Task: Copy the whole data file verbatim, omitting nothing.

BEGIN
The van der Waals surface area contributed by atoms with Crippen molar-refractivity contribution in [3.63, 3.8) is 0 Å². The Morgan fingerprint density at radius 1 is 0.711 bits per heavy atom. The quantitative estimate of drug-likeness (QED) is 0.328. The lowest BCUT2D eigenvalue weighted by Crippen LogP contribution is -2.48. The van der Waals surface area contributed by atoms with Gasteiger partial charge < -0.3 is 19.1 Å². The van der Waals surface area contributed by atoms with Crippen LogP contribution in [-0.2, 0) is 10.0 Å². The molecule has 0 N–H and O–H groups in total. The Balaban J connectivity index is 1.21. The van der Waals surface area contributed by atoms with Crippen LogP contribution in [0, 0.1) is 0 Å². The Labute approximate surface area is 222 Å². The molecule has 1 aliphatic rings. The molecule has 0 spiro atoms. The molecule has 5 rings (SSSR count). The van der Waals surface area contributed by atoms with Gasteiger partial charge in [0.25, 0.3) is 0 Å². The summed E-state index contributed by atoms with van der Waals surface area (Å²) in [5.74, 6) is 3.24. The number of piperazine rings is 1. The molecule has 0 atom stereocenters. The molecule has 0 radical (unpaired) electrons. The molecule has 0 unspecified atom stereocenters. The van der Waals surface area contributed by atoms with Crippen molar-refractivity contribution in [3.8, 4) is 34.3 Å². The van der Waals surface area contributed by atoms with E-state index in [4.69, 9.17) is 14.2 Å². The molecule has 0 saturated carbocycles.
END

The van der Waals surface area contributed by atoms with Crippen molar-refractivity contribution in [3.63, 3.8) is 0 Å². The Morgan fingerprint density at radius 1 is 0.711 bits per heavy atom. The quantitative estimate of drug-likeness (QED) is 0.328. The lowest BCUT2D eigenvalue weighted by Crippen LogP contribution is -2.48. The van der Waals surface area contributed by atoms with Gasteiger partial charge < -0.3 is 19.1 Å². The van der Waals surface area contributed by atoms with Crippen LogP contribution in [-0.2, 0) is 10.0 Å². The molecule has 0 N–H and O–H groups in total. The Balaban J connectivity index is 1.21. The van der Waals surface area contributed by atoms with Crippen LogP contribution in [0, 0.1) is 0 Å². The Labute approximate surface area is 222 Å². The molecule has 1 aliphatic rings. The molecule has 0 spiro atoms. The molecule has 5 rings (SSSR count). The van der Waals surface area contributed by atoms with Gasteiger partial charge in [0.25, 0.3) is 0 Å². The summed E-state index contributed by atoms with van der Waals surface area (Å²) in [5.74, 6) is 3.24. The number of piperazine rings is 1. The molecule has 0 atom stereocenters. The molecule has 0 radical (unpaired) electrons. The molecule has 0 unspecified atom stereocenters. The van der Waals surface area contributed by atoms with Crippen molar-refractivity contribution in [3.8, 4) is 34.3 Å². The van der Waals surface area contributed by atoms with E-state index in [4.69, 9.17) is 14.2 Å². The molecule has 0 saturated carbocycles.